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|Copyright The Washington Post Company Feb 12,
Joke 1 --
A herd of ostriches is standing in the desert when the scent of a lion wafts by. Terrified, the ostriches bury their heads in the sand. An hour passes. Then another ostrich lopes by, sees all the ostriches with their heads in the sand and says: "Say, where is everybody?"
Joke 2 --
A reporter walks up to four diplomats - a Russian, an American, a Frenchman and an Iraqi - and asks them all, "Excuse me, what is your opinion of the meat shortage?" The American says, "What is a shortage?" The Russian says, "What is meat?" The Iraqi says, "What is an opinion?" And the Frenchman says, "What is `excuse me' "
Joke 3 --
"My dog has no nose."
"Really? How does he smell?"
This Week's Contest: Retell any of these jokes as they would be told by some celebrity, living or dead. You can alter the joke as much as you wish. First-prize winner receives a Treetop Singer, a plastic bird that warbles every time anything makes a noise anywhere in its vicinity. This obnoxious twitty object costs $50. Runners-up, as always, get the coveted Style Invitational losers' T-shirts. Honorable mentions get the mildly sought-after Style Invitational bumper stickers. Winners will be selected on the basis of humor and originality. Mail your entries to the Style Invitational, Week 100, The Washington Post, 1150 15th St. NW, Washington, D.C. 20071, fax them to 202-334-4312, or submit them via the Internet to this address: email@example.com. Entries must be received on or before Monday, Feb. 20. Please include your address and phone number. Winners will be announced in three weeks. Editors reserve the right to alter entries for taste, appropriateness or humor. No purchase necessary. Employees of The Washington Post and their immediate families are not eligible for prizes.
Report from Week 97, in which we asked you to come up with Gingrichisms, colorful if slightly Neanderthal explanations of the basic principles of life. Fortunately, your entries stank up the joint, leaving us with needed space to tie up some loose ends.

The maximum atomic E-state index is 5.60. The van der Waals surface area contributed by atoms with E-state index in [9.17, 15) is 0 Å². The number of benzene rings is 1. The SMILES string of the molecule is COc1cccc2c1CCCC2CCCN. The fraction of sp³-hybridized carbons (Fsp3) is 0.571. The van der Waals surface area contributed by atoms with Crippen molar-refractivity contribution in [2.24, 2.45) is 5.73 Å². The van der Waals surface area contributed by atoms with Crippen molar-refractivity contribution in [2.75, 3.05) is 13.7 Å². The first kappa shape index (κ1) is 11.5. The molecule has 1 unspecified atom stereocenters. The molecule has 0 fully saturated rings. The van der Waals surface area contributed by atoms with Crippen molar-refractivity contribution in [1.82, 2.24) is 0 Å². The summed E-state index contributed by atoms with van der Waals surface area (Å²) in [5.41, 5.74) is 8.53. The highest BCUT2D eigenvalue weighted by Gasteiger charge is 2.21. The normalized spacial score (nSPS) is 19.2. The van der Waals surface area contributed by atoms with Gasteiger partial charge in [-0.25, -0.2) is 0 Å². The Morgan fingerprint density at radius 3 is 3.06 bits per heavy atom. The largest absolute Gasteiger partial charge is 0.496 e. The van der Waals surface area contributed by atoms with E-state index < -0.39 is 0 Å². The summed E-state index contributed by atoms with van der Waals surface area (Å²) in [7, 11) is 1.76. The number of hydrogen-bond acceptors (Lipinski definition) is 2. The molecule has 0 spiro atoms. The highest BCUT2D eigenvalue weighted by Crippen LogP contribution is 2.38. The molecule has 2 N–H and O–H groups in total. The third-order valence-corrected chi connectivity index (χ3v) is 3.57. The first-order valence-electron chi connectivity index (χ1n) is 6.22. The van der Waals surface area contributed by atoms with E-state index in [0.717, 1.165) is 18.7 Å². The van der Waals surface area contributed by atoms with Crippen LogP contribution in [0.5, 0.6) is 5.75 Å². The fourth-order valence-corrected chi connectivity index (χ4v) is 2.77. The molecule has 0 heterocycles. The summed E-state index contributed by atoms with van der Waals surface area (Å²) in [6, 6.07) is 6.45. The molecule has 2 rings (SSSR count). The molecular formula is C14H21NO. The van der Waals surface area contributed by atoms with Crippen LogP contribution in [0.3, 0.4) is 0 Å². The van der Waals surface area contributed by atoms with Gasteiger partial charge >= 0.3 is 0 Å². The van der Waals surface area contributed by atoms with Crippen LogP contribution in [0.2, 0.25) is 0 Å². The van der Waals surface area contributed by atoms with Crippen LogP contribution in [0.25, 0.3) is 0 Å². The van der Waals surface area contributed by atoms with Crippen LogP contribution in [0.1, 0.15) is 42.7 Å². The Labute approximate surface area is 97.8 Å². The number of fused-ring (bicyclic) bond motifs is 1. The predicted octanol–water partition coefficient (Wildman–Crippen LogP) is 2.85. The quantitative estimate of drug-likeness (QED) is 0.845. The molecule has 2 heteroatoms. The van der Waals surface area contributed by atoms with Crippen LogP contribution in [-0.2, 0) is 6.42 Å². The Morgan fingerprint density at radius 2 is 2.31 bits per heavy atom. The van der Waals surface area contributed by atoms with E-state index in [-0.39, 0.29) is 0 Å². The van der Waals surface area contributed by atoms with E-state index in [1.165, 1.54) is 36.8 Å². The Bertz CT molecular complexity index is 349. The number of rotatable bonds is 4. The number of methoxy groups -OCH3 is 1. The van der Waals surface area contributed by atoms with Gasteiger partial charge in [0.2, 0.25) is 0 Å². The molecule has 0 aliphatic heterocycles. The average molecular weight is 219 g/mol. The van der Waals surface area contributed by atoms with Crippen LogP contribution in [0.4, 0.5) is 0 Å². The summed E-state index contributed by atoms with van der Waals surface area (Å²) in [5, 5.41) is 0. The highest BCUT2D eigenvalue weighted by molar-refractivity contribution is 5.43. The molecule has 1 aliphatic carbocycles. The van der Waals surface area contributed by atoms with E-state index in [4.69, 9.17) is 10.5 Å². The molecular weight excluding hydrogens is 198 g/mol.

First, we have received a correspondence from Kevin Cuddihy of Fairfax hotly denying that he and Jeanie DeLisi of Sterling are an "item." Reviewing where matters now stand, we have an unfounded scurrilous rumor that has been: 1) hotly denied by one alleged participant while the other alleged participant remains: 2) suspiciously silent. More on this breaking sex scandal as it develops.
Next: The winner of the fine-print contest to come up with creative new examples of onomatopoeia, or words that sound like what they are describing, is Stu Segal of Vienna, who wins a fabulous book on the prostate gland for "Panache--The sound a dollop of spaghetti sauce makes hitting a designer suit."
And in the contest to explain the inscrutable cartoon below, the winner of the giant flag of a goose is Jerry Pannullo of Chevy Chase, who writes: "It is a little-known fact that shortly after George Washington's death in 1799, Martha Washington's childhood sweetheart exhumed George's body, cut of his head, and mounted it on a post. In a fit of rage he then ripped off his own kneecap, hurled it at our first president's head, and then danced a jig. The only witness was a cow." Special mention goes to Lisa Zucker of Bethesda, who described a miniature golf course consisting only of "a tiny Capitol building and a George Washington Pez dispenser."
Next: The winner of a drinking duck for coming up with the most accurate explanation for how a drinking duck works is Thomas J. Murphy of Bowie, whose explanation is so long and stultifying we will not repeat it here except to say that it involves volatility and vapor pressure and the Second Law of Thermodynamics. We fear Tom may not be the most scintillating human being on Earth, but he certainly knows his refrigerants. Winner of a drinking duck for the funniest explanation of how a drinking duck works is Fil Feit of Annandale, who writes: "1. Drinking ducks love vodka. 2. Drinking ducks hate water. 3. Drinking ducks cannot tell vodka from water without tasting. 4. Drinking ducks are senile."
And now, Gingrichisms:
Second Runner-Up: "We should consider employing an entirely female navy, because a woman's anatomy makes her particularly well suited for use as a flotation device." (Mark Briscoe, Arlington)
First Runner-Up: "Joan of Arc? Dead of infection. Look it up." (Dave Yanchulis, Washington)
And the winner of the pet salamander:
"Men are better decision makers than women. This capacity is developed at an early age during toilet training. Every time a man goes to the bathroom, he makes a conscious decision to stand or sit. That trait is underdeveloped in women, who are always dithering over every little thing." (Greg Arnold, Herndon)
"Women are better at sweatshop work. Their perspiration doesn't smell as bad in close quarters and they like to sew clothes. Men need to work outside where they can sweat and urinate freely. Children can be kept in orphanages above the sweatshops." (Kim Patterson, Gaithersburg)
"Bill Clinton is a Democrat. The Democrats are donkeys. That means he is an ass. I am a Republican. The Republicans are elephants. That means I have large genitals." (Rick Sasaki, Arlington)
"T-shirts are a symbol of acceptance and honor. Bumper stickers are cold and hurt like crazy when you take them off." (Allen R. Breon, Columbia)
Next Week: Cheatin' Art
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